The Windamere in Darjeeling nods to its roots every year from December 18th through January 1st; the hotel has been marking Christmas every year, the same way, since 1939. Old- meets new-school at the hotel, where contemporary jazz musicians are invited to perform for guests, Christmas and New Year's menus that bear traces of English influence, house "artistes" give guests a taste of "The Songs and Dances of the Hills," and carols are sung "with Himalayan flair." Accommodations are equally balanced: choose from rustic villas sans televisions and telephones or a comfy cottage complete with fireplace near which you can cozy up on Christmas Eve.
At Singapore's Fullerton Hotel, you'll get all of the conventional Christmas trappings, from storytelling sessions with Santa Claus to carols from a local choir to a traditional day-of feast at Town, one of the on-site restaurants, though some of the menu items strike us as somewhat odd. (Think: Rare Roast Beef with Parmesan Cheese and Maple Glazed Champagne Ham.) If you're looking for a more locally rooted way to ring in the holiday you can opt for a sprawling and more adventuresome Chinese meal at Jade, where past menu items have included braised shark's fin. Glühwein—or, mulled wine—and hot cocoa are also available for supping as you stare at their teddy bear tree. Aww.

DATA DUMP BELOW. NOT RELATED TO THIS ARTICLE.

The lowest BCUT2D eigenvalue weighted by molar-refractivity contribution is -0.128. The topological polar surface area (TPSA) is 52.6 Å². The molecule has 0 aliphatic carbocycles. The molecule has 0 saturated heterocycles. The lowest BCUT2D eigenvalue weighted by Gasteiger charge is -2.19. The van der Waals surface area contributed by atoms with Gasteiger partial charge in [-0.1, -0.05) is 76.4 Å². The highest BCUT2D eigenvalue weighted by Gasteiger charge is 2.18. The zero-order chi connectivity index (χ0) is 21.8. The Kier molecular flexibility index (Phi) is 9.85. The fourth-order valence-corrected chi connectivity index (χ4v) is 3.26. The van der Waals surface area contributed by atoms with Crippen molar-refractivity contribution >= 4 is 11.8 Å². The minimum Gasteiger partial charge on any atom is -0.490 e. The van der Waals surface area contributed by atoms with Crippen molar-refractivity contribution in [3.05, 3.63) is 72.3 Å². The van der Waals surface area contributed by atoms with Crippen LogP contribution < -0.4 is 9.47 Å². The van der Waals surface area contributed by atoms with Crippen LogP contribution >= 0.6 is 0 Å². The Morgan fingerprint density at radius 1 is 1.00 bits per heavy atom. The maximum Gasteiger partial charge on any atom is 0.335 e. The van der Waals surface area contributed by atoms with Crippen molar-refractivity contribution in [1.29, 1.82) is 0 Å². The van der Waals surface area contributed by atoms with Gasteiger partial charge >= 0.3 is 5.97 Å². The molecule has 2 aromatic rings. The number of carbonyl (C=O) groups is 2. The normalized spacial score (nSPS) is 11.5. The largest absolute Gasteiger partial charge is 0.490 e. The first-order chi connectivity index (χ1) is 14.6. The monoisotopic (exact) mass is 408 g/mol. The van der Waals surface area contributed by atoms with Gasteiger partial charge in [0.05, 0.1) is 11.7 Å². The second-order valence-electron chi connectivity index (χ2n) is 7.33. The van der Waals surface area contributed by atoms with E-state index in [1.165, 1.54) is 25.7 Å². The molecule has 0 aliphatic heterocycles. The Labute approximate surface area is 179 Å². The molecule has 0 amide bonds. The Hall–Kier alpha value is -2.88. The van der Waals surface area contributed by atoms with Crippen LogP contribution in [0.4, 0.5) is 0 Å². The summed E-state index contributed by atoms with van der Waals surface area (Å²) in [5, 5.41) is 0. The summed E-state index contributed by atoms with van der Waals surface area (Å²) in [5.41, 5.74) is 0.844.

The Mandarin Oriental goes all out for its yearly celebration. Roasted chestnuts and culled wine are served from the 17th through Christmas Eve, while a local ballet school performs in the lobby to fete the holiday "Nutcracker"-style, Santa Claus makes an appearance at all hotel restaurants, and a local choir performs on-site on Christmas Eve and Christmas Day. But the most interesting mode of observing the winter jubilee is culturally distinct: guests can order a signature Mandarin Oriental Christmas hamper brimming with the hotel's signature products, such as homemade XO Sauce, rose petal jam, and Christmas cookies, among other gourmet perks. Ho, ho, ho and a bottle of rum, too, hopefully.